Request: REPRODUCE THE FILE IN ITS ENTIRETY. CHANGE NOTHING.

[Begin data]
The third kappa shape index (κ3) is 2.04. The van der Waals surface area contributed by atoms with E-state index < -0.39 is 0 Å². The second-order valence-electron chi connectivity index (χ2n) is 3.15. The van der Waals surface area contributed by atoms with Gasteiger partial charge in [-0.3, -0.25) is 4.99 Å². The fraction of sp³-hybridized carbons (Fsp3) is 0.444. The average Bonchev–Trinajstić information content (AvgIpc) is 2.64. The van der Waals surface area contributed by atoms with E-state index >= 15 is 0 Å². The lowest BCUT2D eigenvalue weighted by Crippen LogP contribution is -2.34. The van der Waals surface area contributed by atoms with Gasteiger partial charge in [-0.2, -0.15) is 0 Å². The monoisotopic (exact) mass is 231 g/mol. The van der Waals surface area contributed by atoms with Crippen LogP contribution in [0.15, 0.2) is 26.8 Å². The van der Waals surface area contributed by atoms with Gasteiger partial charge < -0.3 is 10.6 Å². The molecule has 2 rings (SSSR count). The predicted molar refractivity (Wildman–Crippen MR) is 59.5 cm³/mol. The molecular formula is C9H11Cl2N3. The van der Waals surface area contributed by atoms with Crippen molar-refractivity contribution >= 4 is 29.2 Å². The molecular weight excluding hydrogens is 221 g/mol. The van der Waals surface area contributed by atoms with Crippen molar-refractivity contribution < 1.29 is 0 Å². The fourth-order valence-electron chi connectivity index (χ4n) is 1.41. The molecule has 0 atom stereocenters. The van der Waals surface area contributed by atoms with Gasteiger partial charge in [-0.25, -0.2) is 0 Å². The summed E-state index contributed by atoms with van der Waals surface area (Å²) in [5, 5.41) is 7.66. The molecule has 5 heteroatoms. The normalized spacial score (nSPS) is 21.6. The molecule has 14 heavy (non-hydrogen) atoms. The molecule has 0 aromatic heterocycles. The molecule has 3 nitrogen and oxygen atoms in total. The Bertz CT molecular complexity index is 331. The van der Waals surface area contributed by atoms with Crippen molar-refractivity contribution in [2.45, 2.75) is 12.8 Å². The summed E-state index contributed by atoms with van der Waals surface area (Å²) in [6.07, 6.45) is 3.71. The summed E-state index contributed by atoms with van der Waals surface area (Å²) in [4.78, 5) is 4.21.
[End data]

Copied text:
The third kappa shape index (κ3) is 2.04. The van der Waals surface area contributed by atoms with E-state index < -0.39 is 0 Å². The second-order valence-electron chi connectivity index (χ2n) is 3.15. The van der Waals surface area contributed by atoms with Gasteiger partial charge in [-0.3, -0.25) is 4.99 Å². The fraction of sp³-hybridized carbons (Fsp3) is 0.444. The average Bonchev–Trinajstić information content (AvgIpc) is 2.64. The van der Waals surface area contributed by atoms with E-state index >= 15 is 0 Å². The lowest BCUT2D eigenvalue weighted by Crippen LogP contribution is -2.34. The van der Waals surface area contributed by atoms with Gasteiger partial charge in [-0.2, -0.15) is 0 Å². The monoisotopic (exact) mass is 231 g/mol. The van der Waals surface area contributed by atoms with Crippen LogP contribution in [0.15, 0.2) is 26.8 Å². The van der Waals surface area contributed by atoms with Gasteiger partial charge < -0.3 is 10.6 Å². The molecule has 2 rings (SSSR count). The predicted molar refractivity (Wildman–Crippen MR) is 59.5 cm³/mol. The molecular formula is C9H11Cl2N3. The van der Waals surface area contributed by atoms with Crippen molar-refractivity contribution >= 4 is 29.2 Å². The molecular weight excluding hydrogens is 221 g/mol. The van der Waals surface area contributed by atoms with Crippen molar-refractivity contribution < 1.29 is 0 Å². The fourth-order valence-electron chi connectivity index (χ4n) is 1.41. The molecule has 0 atom stereocenters. The van der Waals surface area contributed by atoms with Gasteiger partial charge in [-0.25, -0.2) is 0 Å². The summed E-state index contributed by atoms with van der Waals surface area (Å²) in [5, 5.41) is 7.66. The molecule has 5 heteroatoms. The normalized spacial score (nSPS) is 21.6. The molecule has 14 heavy (non-hydrogen) atoms. The molecule has 0 aromatic heterocycles. The molecule has 3 nitrogen and oxygen atoms in total. The Bertz CT molecular complexity index is 331. The van der Waals surface area contributed by atoms with Crippen molar-refractivity contribution in [2.45, 2.75) is 12.8 Å². The summed E-state index contributed by atoms with van der Waals surface area (Å²) in [6.07, 6.45) is 3.71. The summed E-state index contributed by atoms with van der Waals surface area (Å²) in [4.78, 5) is 4.21.